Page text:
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Germiest places you encounter while traveling
Hotel housekeepers may bleach the bathroom and dust the nightstand, but they rarely clean the TV remote. Studies conducted by microbiologists have found that the remote controls have some of the highest levels of bacterial contamination in the hotel room. Worried? You can always download the LodgeNet Mobile app and use your smartphone to control the TV.\
Airplane lavatories may be tiny, but they're big breeding grounds for germs. The space is so small that flushing the toilet sprays bacteria onto almost every surface in the bathroom, including the sink. Messy passengers who leave the sink wet are just encouraging germs to breed. Your best bet is to wash your hands, use a paper towel to open the bathroom door, and use hand sanitizer when you get back to your seat.
Poor tray tables—we've seen them used as diaper-changing tables for newborns, dirty-tissue depositories, and barf-bag holders. With quick flight turnovers, these tray tables aren't getting sanitized between every trip, either. So think about that before you eat off of one on your next flight. Bring sanitizing wipes and give your tray table a quick once-over before using it.
Which would you rather drink from, a public water fountain or a public toilet? Well, it turns out that the water fountain may have more bacteria. A number of studies have shown that public fountains are founts for germs—one study by the National Sanitation Foundation (NSF International) found that the dirtiest spots in public schools are the water fountains. Think about it: Bathrooms are cleaned multiple times per day, but when was the last time you saw a water fountain being cleaned? Consider that the next time you want to refill a water bottle at a public fountain on your travels, and maybe buy a new bottle instead.
Excited to get a free pillow and blanket on your next flight? Don't be, especially if they're not sealed in plastic. Blankets and pillows generally aren't cleaned between shorter flights. What if the flyer before you was sick, drooling all over the pillow, or using the blanket as a makeshift tissue? Better to bring your own travel blankets and pillows!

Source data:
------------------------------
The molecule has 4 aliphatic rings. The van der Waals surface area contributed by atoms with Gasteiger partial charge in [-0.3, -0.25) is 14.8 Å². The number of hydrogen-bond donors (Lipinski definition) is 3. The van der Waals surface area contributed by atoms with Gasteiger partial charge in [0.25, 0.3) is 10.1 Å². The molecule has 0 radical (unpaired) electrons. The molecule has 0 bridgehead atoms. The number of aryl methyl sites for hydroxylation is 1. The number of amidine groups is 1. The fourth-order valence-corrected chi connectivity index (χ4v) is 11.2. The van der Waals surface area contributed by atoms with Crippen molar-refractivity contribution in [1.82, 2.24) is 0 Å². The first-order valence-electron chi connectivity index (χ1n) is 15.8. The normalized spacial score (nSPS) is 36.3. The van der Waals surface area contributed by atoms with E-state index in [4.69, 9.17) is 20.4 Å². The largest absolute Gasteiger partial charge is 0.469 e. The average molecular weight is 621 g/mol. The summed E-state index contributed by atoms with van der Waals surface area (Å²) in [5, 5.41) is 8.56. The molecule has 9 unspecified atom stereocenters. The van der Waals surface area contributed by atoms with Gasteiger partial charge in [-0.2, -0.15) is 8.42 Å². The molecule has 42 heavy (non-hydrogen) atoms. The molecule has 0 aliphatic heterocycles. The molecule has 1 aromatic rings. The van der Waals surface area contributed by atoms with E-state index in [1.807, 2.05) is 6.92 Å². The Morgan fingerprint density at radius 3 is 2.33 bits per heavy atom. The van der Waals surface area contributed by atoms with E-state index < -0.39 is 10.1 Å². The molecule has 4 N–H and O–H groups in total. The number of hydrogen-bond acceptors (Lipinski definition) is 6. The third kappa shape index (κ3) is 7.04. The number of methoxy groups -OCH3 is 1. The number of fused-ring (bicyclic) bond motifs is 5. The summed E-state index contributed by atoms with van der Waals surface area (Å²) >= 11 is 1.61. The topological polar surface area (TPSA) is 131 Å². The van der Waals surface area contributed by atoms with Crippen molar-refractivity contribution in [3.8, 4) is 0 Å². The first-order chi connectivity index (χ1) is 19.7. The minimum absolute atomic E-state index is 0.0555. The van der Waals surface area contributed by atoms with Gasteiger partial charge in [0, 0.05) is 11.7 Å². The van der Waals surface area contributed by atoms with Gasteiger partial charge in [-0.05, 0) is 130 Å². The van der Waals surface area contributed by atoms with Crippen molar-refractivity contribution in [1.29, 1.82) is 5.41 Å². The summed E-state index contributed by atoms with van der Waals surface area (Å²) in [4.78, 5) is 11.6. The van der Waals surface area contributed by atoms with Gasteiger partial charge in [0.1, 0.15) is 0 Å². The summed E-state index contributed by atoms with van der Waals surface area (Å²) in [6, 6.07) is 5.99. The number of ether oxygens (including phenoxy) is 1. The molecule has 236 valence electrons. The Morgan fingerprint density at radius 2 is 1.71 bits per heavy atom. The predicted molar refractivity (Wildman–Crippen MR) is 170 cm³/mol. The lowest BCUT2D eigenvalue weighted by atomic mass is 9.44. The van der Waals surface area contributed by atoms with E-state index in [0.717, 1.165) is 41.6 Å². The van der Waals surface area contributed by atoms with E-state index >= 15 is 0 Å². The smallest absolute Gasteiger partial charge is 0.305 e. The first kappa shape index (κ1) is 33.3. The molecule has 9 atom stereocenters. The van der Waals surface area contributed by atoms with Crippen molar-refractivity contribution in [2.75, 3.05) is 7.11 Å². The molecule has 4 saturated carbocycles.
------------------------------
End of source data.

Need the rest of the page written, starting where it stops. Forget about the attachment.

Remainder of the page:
Think twice before you flop down on your freshly made hotel bed. The heavy bedspread on top probably hasn't been washed in a while. Most hotels change the sheets between guests but don't change the top comforter, which could be a nice cozy home for bedbugs and bodily fluids. We suggest tossing the top layer of bedding on the floor and sleeping with only the washed sheets and blankets.
We've seen passengers shove used tissues, dirty diapers, banana peels, sunflower-seed shells, and general trash into the seat pockets on a plane. And that black hole of grossness definitely isn't deep-cleaned between flights. We recommend that you don't put anything in that pocket—it's like storing your stuff inside a public trashcan for the duration of your flight.
What's one thing that everyone touches in a hotel room, but no one ever cleans? It's the light switch, and it's home to lots of germs. Think about it: People might wash their hands once they get inside the room, but the first thing they touch (after being on germy planes and trains) before reaching the bathroom is the room's light switch. A recent study by a University of Houston researcher found that the main light switch was the dirtiest surface in the hotel rooms tested and often contained high levels of fecal bacteria.
Self-serve kiosks are great time-savers for checking in and printing boarding passes at airports and train stations. Unfortunately, they aren't health savers, as they are also covered in germs. An ABC affiliate did a test of public touch screens and found that an Amtrak check-in terminal at Union Station contained a reading of 3,700 colony-forming bacteria units (CFU) per swab. It's not all bad news, though, as a Delta check-in kiosk at Reagan National Airport only contained 10 CFUs. Wash your hands or use sanitizer after touching the screens.
Cruise ships are notorious for being germ incubators. Watch out for the handrails that you use to get on and off the ship. They're touched by thousands of other passengers every day, and germs can live on them for hours. If you need to touch them to keep your balance, be sure to wash or sanitize your hands afterwards.